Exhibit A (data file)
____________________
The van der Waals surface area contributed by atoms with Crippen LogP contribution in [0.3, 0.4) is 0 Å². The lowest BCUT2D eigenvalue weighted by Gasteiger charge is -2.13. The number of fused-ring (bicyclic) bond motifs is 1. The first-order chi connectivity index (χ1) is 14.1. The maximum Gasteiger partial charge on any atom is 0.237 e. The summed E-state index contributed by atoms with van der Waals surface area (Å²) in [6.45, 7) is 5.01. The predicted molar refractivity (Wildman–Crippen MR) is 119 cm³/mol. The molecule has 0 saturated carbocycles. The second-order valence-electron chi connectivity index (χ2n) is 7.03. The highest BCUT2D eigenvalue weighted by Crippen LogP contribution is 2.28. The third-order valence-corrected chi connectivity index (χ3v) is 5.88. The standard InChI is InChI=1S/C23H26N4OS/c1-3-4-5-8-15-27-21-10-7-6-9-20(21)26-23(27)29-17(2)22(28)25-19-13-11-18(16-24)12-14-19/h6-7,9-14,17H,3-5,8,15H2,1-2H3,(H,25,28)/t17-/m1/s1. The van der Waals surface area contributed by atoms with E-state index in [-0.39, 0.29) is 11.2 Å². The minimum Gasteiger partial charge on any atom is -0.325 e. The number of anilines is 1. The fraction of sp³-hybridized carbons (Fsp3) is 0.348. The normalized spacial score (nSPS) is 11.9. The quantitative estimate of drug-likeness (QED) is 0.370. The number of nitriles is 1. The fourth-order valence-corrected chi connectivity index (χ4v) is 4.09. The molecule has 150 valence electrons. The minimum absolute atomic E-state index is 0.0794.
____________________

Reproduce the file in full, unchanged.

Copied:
The van der Waals surface area contributed by atoms with Crippen LogP contribution in [0.3, 0.4) is 0 Å². The lowest BCUT2D eigenvalue weighted by Gasteiger charge is -2.13. The number of fused-ring (bicyclic) bond motifs is 1. The first-order chi connectivity index (χ1) is 14.1. The maximum Gasteiger partial charge on any atom is 0.237 e. The summed E-state index contributed by atoms with van der Waals surface area (Å²) in [6.45, 7) is 5.01. The predicted molar refractivity (Wildman–Crippen MR) is 119 cm³/mol. The molecule has 0 saturated carbocycles. The second-order valence-electron chi connectivity index (χ2n) is 7.03. The highest BCUT2D eigenvalue weighted by Crippen LogP contribution is 2.28. The third-order valence-corrected chi connectivity index (χ3v) is 5.88. The standard InChI is InChI=1S/C23H26N4OS/c1-3-4-5-8-15-27-21-10-7-6-9-20(21)26-23(27)29-17(2)22(28)25-19-13-11-18(16-24)12-14-19/h6-7,9-14,17H,3-5,8,15H2,1-2H3,(H,25,28)/t17-/m1/s1. The van der Waals surface area contributed by atoms with E-state index in [-0.39, 0.29) is 11.2 Å². The minimum Gasteiger partial charge on any atom is -0.325 e. The number of anilines is 1. The fraction of sp³-hybridized carbons (Fsp3) is 0.348. The normalized spacial score (nSPS) is 11.9. The quantitative estimate of drug-likeness (QED) is 0.370. The number of nitriles is 1. The fourth-order valence-corrected chi connectivity index (χ4v) is 4.09. The molecule has 150 valence electrons. The minimum absolute atomic E-state index is 0.0794.